10. What Your Website Needs to Be Legally Protected

What Your Website Needs to Be Legally Legit

Listen Now:

Being legally protected is going to help you build your business. With legal protection, you can be more comfortable and confident with putting yourself out there. Let’s talk about why your website needs legal defense and the three pieces of legal protection you absolutely need to go pro. I’ll share exactly what you need on your website, where to put it, and how it works to keep you protected.

In this episode, you’ll hear… 

  • You don’t have to work with someone to get sued by them
  • Why you have to protect your website
  • What a privacy policy is and why you need one
  • What disclaimers you need
  • Terms and conditions
  • How and where to use these policies

Can someone sue you without working with you?

Yes, it’s true. You don’t have to be paid to be liable. Lawsuits are very rare. But the fact is that just one can be life or business ruining without the proper protection in place. Anything you say or write can be used to sue you. Which is why keeping yourself protected in all areas – including your website – is so important.

Why you need a privacy policy on your website

Privacy policies are legally required to be on your website as long as you collect anyone’s personal information. You can’t control who goes to your website, and many states or countries have strict privacy laws. It’s practically impossible to have a website that is not tracking some kind of information these days. So the safest bet is to assume that you are.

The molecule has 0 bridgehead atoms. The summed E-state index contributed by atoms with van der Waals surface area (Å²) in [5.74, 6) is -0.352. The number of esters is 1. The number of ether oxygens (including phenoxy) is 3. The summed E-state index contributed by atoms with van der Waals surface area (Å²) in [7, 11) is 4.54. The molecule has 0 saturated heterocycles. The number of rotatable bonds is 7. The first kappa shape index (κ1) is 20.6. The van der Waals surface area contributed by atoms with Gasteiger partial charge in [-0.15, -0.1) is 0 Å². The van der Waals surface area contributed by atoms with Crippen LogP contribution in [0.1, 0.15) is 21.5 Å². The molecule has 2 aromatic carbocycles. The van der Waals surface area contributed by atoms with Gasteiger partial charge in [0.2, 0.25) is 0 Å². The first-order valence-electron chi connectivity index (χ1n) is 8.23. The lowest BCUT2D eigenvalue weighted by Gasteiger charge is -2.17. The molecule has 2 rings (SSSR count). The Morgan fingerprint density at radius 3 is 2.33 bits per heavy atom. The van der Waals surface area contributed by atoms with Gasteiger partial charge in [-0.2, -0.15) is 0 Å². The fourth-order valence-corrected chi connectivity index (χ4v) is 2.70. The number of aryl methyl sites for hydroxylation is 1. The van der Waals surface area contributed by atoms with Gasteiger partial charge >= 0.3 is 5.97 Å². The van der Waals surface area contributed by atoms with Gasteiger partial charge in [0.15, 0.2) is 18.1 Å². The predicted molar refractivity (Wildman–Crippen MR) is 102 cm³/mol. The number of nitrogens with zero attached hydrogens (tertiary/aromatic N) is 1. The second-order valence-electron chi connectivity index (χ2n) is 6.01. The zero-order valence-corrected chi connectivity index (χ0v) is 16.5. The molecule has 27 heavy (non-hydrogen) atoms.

When you need to include a disclaimer on your website

Believe it or not, a website disclaimer has to be more robust than saying “Talk to your doctor before trying this exercise.” That is a medical disclaimer and does not cover all use cases. A disclaimer needs to disclaim liability for any person who is interacting with your website or planning to work with you eventually. It’s your one opportunity to put everything upfront so that someone can’t say that you withheld information about yourself from them.

What terms and conditions are and what to include in them

Terms and conditions is a kind of “catch all” policy. It can include any policies and rules you’ve set as a business: your refund and return policy, your content sharing policy, how to contact you, how to pay for something, protecting your intellectual property, and more. This can also be used at checkout if you sell simple digital products. But for bigger courses or products you will likely need something more robust.

All of these should be separate links on the footer of your website, and they need to be accessible from all areas of your webpage. All three of these policies are included in the Ultimate Bundle®

Listen to On Your Terms on your favorite podcast platform